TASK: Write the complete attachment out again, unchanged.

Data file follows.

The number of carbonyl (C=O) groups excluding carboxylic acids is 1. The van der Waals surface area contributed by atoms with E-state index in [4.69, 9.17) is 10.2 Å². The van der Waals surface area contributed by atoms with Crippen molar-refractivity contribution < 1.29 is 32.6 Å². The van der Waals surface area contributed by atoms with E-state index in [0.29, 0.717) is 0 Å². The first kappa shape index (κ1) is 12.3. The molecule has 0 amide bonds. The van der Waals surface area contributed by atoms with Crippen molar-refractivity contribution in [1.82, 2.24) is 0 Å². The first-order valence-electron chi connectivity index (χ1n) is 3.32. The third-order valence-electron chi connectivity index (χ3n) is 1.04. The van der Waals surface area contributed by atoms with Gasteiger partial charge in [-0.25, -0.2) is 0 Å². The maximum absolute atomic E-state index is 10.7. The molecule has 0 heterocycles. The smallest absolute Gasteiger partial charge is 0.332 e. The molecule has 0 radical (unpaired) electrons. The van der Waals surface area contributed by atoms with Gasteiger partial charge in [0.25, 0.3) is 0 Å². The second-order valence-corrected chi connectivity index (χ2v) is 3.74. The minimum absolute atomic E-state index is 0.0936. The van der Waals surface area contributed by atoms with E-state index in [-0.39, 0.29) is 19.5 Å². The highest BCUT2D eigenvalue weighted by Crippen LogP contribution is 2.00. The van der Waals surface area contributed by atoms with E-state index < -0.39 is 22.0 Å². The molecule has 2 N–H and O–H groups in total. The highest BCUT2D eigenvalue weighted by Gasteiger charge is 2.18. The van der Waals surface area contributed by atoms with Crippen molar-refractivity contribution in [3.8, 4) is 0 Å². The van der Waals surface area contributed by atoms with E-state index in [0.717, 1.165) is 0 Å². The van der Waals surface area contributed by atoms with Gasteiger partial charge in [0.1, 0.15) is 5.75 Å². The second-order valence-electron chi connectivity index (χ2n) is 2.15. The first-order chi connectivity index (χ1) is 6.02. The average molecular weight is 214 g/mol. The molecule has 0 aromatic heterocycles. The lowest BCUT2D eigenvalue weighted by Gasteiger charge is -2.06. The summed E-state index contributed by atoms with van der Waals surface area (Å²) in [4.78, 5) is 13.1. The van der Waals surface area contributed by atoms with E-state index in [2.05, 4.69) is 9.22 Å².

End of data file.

The number of carbonyl (C=O) groups excluding carboxylic acids is 1. The van der Waals surface area contributed by atoms with E-state index in [4.69, 9.17) is 10.2 Å². The van der Waals surface area contributed by atoms with Crippen molar-refractivity contribution < 1.29 is 32.6 Å². The van der Waals surface area contributed by atoms with E-state index in [0.29, 0.717) is 0 Å². The first kappa shape index (κ1) is 12.3. The molecule has 0 amide bonds. The van der Waals surface area contributed by atoms with Crippen molar-refractivity contribution in [1.82, 2.24) is 0 Å². The first-order valence-electron chi connectivity index (χ1n) is 3.32. The third-order valence-electron chi connectivity index (χ3n) is 1.04. The van der Waals surface area contributed by atoms with Gasteiger partial charge in [-0.25, -0.2) is 0 Å². The maximum absolute atomic E-state index is 10.7. The molecule has 0 heterocycles. The smallest absolute Gasteiger partial charge is 0.332 e. The molecule has 0 radical (unpaired) electrons. The van der Waals surface area contributed by atoms with Gasteiger partial charge in [0.25, 0.3) is 0 Å². The second-order valence-corrected chi connectivity index (χ2v) is 3.74. The minimum absolute atomic E-state index is 0.0936. The van der Waals surface area contributed by atoms with E-state index in [-0.39, 0.29) is 19.5 Å². The highest BCUT2D eigenvalue weighted by Crippen LogP contribution is 2.00. The van der Waals surface area contributed by atoms with E-state index < -0.39 is 22.0 Å². The molecule has 2 N–H and O–H groups in total. The highest BCUT2D eigenvalue weighted by Gasteiger charge is 2.18. The van der Waals surface area contributed by atoms with Crippen molar-refractivity contribution in [3.8, 4) is 0 Å². The van der Waals surface area contributed by atoms with E-state index in [0.717, 1.165) is 0 Å². The van der Waals surface area contributed by atoms with Gasteiger partial charge in [0.1, 0.15) is 5.75 Å². The second-order valence-electron chi connectivity index (χ2n) is 2.15. The first-order chi connectivity index (χ1) is 6.02. The average molecular weight is 214 g/mol. The molecule has 0 aromatic heterocycles. The lowest BCUT2D eigenvalue weighted by Gasteiger charge is -2.06. The summed E-state index contributed by atoms with van der Waals surface area (Å²) in [4.78, 5) is 13.1. The van der Waals surface area contributed by atoms with E-state index in [2.05, 4.69) is 9.22 Å².